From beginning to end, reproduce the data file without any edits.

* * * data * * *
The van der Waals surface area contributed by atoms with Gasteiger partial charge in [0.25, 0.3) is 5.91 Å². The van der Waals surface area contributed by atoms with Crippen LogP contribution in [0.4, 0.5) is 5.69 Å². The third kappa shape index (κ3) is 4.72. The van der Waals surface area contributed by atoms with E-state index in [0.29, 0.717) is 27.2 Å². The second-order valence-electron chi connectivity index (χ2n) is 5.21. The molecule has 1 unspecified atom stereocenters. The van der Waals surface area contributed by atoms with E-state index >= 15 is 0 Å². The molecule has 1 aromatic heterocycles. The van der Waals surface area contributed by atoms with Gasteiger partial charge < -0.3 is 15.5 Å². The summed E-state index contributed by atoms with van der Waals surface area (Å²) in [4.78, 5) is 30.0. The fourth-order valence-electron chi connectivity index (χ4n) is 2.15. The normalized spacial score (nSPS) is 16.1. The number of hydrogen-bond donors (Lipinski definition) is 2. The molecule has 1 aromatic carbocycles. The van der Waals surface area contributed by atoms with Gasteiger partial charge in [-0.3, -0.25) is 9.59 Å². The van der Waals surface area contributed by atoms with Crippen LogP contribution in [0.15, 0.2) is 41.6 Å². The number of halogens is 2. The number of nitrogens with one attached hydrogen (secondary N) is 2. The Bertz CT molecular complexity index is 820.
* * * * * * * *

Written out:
The van der Waals surface area contributed by atoms with Gasteiger partial charge in [0.25, 0.3) is 5.91 Å². The van der Waals surface area contributed by atoms with Crippen LogP contribution in [0.4, 0.5) is 5.69 Å². The third kappa shape index (κ3) is 4.72. The van der Waals surface area contributed by atoms with E-state index in [0.29, 0.717) is 27.2 Å². The second-order valence-electron chi connectivity index (χ2n) is 5.21. The molecule has 1 unspecified atom stereocenters. The van der Waals surface area contributed by atoms with E-state index >= 15 is 0 Å². The molecule has 1 aromatic heterocycles. The van der Waals surface area contributed by atoms with Gasteiger partial charge < -0.3 is 15.5 Å². The summed E-state index contributed by atoms with van der Waals surface area (Å²) in [4.78, 5) is 30.0. The fourth-order valence-electron chi connectivity index (χ4n) is 2.15. The normalized spacial score (nSPS) is 16.1. The number of hydrogen-bond donors (Lipinski definition) is 2. The molecule has 1 aromatic carbocycles. The van der Waals surface area contributed by atoms with Gasteiger partial charge in [-0.3, -0.25) is 9.59 Å². The van der Waals surface area contributed by atoms with Crippen LogP contribution in [0.15, 0.2) is 41.6 Å². The number of halogens is 2. The number of nitrogens with one attached hydrogen (secondary N) is 2. The Bertz CT molecular complexity index is 820.